Next Round for the Roundhouse
The design was written up in all the important architectural journals of the time. Yet Police Chief Charles Ramsey's lack of affection for the building, which many Philadelphians still associate with Frank Rizzo's head-busting tactics, suggests that the Philadelphia police's image of themselves may be changing. They're clearly more comfortable with the gentle classicism of the Provident. A more modern, professionalized police force is, of course, better for Philadelphia. Let's hope it will also do good things for the Roundhouse's architecture, which has its merits.
The Roundhouse didn't start out as a symbol of brutish power. The double-towered structure was designed in the early '60s by Robert Geddes, of the once celebrated Philadelphia firm of Geddes Brecher Qualls Cunningham , to provide a new headquarters for the city police, who were then sharing space in City Hall. Geddes ,who is still practicing up in Princeton, was a part of the Philadelphia School, the name used to describe the loose collection of architects who made the city a hotbed of innovation in the '60s and '70s. Louis Kahn, Robert Venturi and Romaldo Giurgola were some of the big names practicing in those days. What ties them together, as Pratt Professor John Lobell has argued, is their belief that the modernist style could be adapted to serve the needs of older, pedestrian-scaled cities.
I don't know if the name, "The Roundhouse," was in use before Geddes designed the concrete fortress on 7th and Race Streets in 1963, but for me it conjures up a gritty, sepulchral, Prohibition Era police lock-up, the sort of place where Hildy Johnson might run into Al Capone.
Geddes' design clearly expresses the might and power of law enforcement in its heavily, muscled concrete form. You can practically see the washboard abs in that window detailing.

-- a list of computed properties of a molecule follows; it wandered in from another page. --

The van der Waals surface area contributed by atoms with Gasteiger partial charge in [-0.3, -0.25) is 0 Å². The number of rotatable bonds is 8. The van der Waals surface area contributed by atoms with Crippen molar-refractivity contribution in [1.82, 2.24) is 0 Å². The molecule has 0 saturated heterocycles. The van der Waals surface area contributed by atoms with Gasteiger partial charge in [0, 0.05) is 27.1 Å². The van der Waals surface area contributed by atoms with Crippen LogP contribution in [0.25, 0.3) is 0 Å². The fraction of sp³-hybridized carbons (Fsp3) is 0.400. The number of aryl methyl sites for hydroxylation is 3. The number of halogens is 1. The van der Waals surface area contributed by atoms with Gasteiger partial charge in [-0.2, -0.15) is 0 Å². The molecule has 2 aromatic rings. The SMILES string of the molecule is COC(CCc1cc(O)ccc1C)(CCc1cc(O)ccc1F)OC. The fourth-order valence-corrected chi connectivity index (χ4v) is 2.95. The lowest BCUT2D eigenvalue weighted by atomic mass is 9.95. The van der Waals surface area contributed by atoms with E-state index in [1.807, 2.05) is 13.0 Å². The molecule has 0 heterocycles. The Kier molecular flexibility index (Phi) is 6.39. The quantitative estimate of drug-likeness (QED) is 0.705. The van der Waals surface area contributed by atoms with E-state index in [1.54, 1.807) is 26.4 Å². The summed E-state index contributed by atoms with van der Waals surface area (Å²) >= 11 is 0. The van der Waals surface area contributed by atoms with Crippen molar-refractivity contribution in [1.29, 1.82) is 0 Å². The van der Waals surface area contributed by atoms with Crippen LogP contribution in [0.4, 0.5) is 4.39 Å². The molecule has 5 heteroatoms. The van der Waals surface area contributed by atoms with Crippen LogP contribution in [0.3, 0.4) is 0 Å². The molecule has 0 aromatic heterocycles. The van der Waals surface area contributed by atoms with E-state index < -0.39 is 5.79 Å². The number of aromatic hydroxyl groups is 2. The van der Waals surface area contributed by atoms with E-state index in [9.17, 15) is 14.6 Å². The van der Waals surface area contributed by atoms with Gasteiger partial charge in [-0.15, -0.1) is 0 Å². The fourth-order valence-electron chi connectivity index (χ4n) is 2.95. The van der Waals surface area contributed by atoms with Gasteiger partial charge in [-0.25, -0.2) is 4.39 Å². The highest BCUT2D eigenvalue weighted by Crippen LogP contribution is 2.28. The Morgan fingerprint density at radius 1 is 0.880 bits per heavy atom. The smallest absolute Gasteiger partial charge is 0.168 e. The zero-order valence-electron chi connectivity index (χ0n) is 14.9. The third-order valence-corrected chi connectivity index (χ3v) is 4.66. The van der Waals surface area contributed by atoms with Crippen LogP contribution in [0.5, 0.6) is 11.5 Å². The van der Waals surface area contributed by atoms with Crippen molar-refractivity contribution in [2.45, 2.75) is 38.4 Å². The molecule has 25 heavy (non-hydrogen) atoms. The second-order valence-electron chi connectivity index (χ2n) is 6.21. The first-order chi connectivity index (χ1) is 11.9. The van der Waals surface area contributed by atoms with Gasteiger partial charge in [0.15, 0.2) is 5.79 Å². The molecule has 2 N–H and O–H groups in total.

The architects who pioneered Brutalist-style architecture saw their work as fostering progressive social goals. But maybe because they designed so many large government buildings, we look at the style today as anything but progressive. Constructed of rough concrete, the Brutalist-style designs started going up just around the time when our society was learning that it couldn't always trust its own government to do the right thing. It's no wonder that, from the vantage of 2008, the Roundhouse appears as a fortresses for establishment power. The impenetrable building tells you that those folks in blue are not to be toyed with. Of course, the massive concrete wall that surrounds the building doesn't do the otherwise interesting design any favors. Francis Morrone, the New York critic with an affection for Philadelphia, has called the place "ghastly."
At the time, however, the designers were more focused on taking advantage of technological breakthroughs that were coming on line in the early '60s. The Roundhouse, I'm told by Bill Whitaker at Penn's Architectural Archives, was the second building in the U.S. to employ a method of pre-cast concrete construction developed by the Dutch firm Shokbreton. The first was Philip Johnson's New Canaan lakehouse. August Komendant, who did Kahn's engineering, oversaw the structural work at the Roundhouse. If you look past the power issues, and concentrate on the aesthetics, you have to admire the level of custom, sculptural detailing of those windows. You sure don't see that level of originality on Philadelphia's civic buildings any more. By repeating the windows around the building's bold, biomorphic curves, Geddes created a dynamic, zippy rhythm.
With a good renovation and improvements at street level, I could see the Roundhouse as an interesting condo building. It would certainly put its neighbor and imitator, the former Metropolitan Hospital - another figure- eight structure that became a condo building - to shame.
Just compare these two images, one from the '60s of the Roundhouse, and the recently renovated hospital-condos from the Aughts. I see rich, human texture vs. bland, impersonal flatness.